An official website of the United States government

The .gov means it’s official.
Federal government websites always use a .gov or .mil domain. Before sharing sensitive information online, make sure you’re on a .gov or .mil site by inspecting your browser’s address (or “location”) bar.

This site is also protected by an SSL (Secure Sockets Layer) certificate that’s been signed by the U.S. government. The https:// means all transmitted data is encrypted  — in other words, any information or browsing history that you provide is transmitted securely.

You are here Back to top

Invasive Species Resources

Displaying 1 to 14 of 14

Search Help
Maine Department of Environmental Protection.
Washington State Noxious Weed Control Board.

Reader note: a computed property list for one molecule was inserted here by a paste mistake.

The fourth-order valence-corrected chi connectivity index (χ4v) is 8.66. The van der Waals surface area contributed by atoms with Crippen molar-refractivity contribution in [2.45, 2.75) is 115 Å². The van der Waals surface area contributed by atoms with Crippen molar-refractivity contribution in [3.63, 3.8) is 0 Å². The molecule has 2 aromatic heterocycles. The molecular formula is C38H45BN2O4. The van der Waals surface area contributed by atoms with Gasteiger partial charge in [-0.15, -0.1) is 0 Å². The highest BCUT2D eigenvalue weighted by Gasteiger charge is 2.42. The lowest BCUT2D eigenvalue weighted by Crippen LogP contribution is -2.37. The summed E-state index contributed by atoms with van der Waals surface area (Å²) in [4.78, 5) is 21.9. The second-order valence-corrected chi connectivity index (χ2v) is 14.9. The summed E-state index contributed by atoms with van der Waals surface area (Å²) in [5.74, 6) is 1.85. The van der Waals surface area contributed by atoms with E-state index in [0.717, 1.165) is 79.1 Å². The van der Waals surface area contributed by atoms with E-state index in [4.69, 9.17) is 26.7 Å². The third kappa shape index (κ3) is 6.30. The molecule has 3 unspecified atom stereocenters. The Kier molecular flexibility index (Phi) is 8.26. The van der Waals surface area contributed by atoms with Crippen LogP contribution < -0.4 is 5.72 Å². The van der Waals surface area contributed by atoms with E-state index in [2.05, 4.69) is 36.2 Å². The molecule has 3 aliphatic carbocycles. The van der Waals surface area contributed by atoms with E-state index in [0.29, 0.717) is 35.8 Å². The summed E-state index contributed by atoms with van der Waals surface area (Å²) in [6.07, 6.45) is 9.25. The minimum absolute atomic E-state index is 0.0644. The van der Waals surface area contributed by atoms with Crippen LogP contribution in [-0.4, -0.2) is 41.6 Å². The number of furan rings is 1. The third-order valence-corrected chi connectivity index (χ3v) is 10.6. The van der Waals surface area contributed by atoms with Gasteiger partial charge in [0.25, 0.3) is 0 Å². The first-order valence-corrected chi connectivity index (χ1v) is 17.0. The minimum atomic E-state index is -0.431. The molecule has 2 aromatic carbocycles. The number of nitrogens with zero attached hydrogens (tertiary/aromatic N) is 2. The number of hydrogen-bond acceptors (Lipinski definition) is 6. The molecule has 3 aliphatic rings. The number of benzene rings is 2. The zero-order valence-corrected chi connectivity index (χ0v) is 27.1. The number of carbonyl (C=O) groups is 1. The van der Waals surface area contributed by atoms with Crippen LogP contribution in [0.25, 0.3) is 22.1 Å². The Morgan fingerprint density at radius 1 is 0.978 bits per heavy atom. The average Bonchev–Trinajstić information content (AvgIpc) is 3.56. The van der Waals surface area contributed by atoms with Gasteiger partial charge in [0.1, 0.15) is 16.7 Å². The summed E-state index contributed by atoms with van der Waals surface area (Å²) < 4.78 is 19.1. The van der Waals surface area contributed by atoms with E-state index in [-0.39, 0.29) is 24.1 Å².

The Washington State noxious weed list is updated every year, and all Washington residents can submit proposals to add or remove species, change the class of a listed noxious weed, or to change the designated area in which control is required for a Class B noxious weed. Anyone, including citizens, tribes, organizations, government agencies, and county noxious weed control boards may participate in the listing process by submitting a proposal or by submitting testimony about proposed changes to the noxious weed list. In fact, Washington's open, inclusive listing process is lauded by other states for its encouragement of public participation. Learn more about the listing process here.
Kentucky Exotic Pest Plant Council.
University of Kentucky. College of Agriculture. Division of Regulatory Services.
Maine Department of Agriculture, Conservation, and Forestry. Maine Natural Areas Program.
Maine Department of Environmental Protection.
Missouri Department of Agriculture.
Kentucky Department of Fish and Wildlife Resources.
Maine Department of Agriculture. Division of Plant Industry.

Thurston County Noxious Weed Control (Washington).

Washington Administrative Code.
Washington Invasive Species Council.
Washington State Noxious Weed Control Board.